Union Pacific Big Boy After Action Report

The Union Pacific 4014 Near Arapahoe, Colorado.
Union Pacific “Big Boy” Steam Train Passing Abandoned Grain Silos in Arapahoe, Colorado

Over Labor Day weekend, my friend Tim and I traveled to Western Kansas to chase the Union Pacific Big Boy back to Denver. It was a two day photography trip that began in the small town of Sharon Springs, KS and ended up along Interstate 70 between the towns of Deer Trail and Limon, Colorado.

I had planned this trip several months in advance. Formulating scenes in my head and then trying to recreate those scenes on the ground. As is usually the case, we had to make adjustments to the realities of the situation, but for the most part, I got what I was looking for in the way of photographs.

The weather was superb, with sunny skies and scattered white clouds. The primary route we worked was along US Highway 40 between Limon and Sharon Springs. A desolate stretch of roadway with very little traffic, until it came time to actually chase the train as it traveled West along the highway. I can’t recall a shoot in the past where there were so many people lined up along the route and chasing in vehicles.

Union Pacific had been running this locomotive for most of August on a grand tour of the Midwest and this trip was the final stretch back to Denver and on north to Cheyenne, WY where the locomotive is based.

The basic premise of the shoot would be to identify specific spots for photography along the route. Once the train passed by, we would jump in the car and then drive out ahead of the train to the next spot and wait for it to pass by for photographs. This works well if there isn’t a lot of traffic, but we found out early on Sunday morning that we weren’t the only people to formulate this approach. Today’s photo was our first scene of the day on Sunday, with the train moving west through Arapahoe, Colorado, directly in front of abandoned grain silos just off the highway. We had found this location the day before and got there bright and early at 8 am with the train expected to pass by around 9 am. We were dead on with our estimate, as the train passed by the silos at 9:01 am. We were the first people on the location and I fully expected to see a few more show up before the train got there. A few more doesn’t come close to what actually happened. Cars and pickup trucks began showing up and by the time the train got there it had turned into a traffic quagmire along the highway. This was a big deal. We noted travelers from around the country. Once the train passed by, we tried to get back on the highway to drive out ahead of the train only to find ourselves stuck in a long line of cars pacing with the train. The two most forward vehicles in the line were pacing with the locomotive and that prevented everyone from getting ahead of the train. Folks were impatient and began passing along the two lane blacktop, sometimes having to drive a long distance in the wrong lane. It took about 30 miles of road for us to finally get to a point where we could safely pass the two leading vehicles who had bogged things down. We made it to the next shooting location with about 5 minutes to spare some 30 miles up the road West from Arapahoe.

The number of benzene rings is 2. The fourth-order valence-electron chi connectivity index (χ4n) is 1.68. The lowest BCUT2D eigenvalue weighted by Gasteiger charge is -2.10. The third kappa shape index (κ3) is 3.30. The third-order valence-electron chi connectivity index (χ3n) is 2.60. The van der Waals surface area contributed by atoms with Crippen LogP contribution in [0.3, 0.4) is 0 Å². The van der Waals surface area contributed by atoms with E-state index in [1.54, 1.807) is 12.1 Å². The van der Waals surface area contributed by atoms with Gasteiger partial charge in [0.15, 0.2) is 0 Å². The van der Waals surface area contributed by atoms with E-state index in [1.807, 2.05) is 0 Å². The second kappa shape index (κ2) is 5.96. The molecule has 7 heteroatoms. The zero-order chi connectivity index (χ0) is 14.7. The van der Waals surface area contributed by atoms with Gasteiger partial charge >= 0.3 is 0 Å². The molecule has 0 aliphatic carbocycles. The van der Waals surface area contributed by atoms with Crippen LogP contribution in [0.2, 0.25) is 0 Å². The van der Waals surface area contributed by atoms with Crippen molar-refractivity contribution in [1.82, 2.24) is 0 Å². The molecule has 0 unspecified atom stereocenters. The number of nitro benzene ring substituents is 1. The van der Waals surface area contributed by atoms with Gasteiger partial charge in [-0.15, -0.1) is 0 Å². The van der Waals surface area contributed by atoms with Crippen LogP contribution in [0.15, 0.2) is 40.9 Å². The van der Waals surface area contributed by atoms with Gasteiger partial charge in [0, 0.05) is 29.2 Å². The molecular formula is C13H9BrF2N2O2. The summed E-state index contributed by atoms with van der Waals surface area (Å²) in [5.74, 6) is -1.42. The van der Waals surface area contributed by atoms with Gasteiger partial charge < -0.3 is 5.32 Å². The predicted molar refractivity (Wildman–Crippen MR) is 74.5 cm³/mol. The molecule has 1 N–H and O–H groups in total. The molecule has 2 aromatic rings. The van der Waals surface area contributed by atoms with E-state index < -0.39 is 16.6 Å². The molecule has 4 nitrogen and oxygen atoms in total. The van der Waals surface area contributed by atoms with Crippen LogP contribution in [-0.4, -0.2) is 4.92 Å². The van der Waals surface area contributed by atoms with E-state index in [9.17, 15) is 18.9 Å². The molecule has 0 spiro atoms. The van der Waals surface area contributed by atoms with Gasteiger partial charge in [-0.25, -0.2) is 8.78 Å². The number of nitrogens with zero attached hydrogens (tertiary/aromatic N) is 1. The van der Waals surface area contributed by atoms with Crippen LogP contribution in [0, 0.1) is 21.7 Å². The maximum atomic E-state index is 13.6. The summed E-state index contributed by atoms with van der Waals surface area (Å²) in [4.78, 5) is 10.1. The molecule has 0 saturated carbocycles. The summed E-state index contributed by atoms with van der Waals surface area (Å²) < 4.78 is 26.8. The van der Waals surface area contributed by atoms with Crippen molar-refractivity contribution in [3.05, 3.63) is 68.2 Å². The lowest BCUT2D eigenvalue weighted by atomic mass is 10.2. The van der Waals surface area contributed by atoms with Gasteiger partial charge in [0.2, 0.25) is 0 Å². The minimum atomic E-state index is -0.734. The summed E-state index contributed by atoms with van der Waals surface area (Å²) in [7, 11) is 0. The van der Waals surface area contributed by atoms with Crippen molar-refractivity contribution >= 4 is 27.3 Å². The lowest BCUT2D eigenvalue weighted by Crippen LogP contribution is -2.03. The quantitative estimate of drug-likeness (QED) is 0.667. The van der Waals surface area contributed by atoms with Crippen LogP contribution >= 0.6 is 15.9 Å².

Logistically, the trip was problematic. Rural Eastern Colorado and Western Kansas is primarily farm country. Towns are generally scattered at 30 mile intervals, and almost every small town we traveled through appeared to be in economic distress. There were very few restaurants and diners along the route, and many others closed down. Folks living there have a hard life compared to the suburbs of Denver. I can see how something as interesting as a rare look of a vintage steam locomotive would attract people for miles.

Artistically, I had decided before the trip to make photographs that showed the train in motion in specific plains environments. I wanted to capture detailed and representative scenes that would show what the average person would see if they were watching the train as it passed by. The rural environment was an essential element of my compositions. I avoided capturing crowds and attempting artsy photos. Clean, clear, depictive images of the train in its environment was what I was after. My compositions reflect the scenes as I viewed them from where I was situated along it’s route. I tried to make use of the scattered grain silos that are common in this part of the country. It worked out well I think. I got what I was after.

My photographic kit for the trip was fairly simple. I used a Nikon D850 with the 24-70mm f/2.8 VR lens for the closer wide angle shots and I used a Nikon D810 with the 70-200mm f/4 VR for the longer approach photos. I never swapped a lens and I ended up taking a little over 100 photos over the two days. All of my photos were hand held in good light.

We made it home late in the afternoon on Sunday and I’ve only now begun editing the photos. It was a great trip with a good friend. Low stress travel and an exciting subject made it all worth while. I can hardly wait for my next train photography adventure. These opportunities are far and few between these days.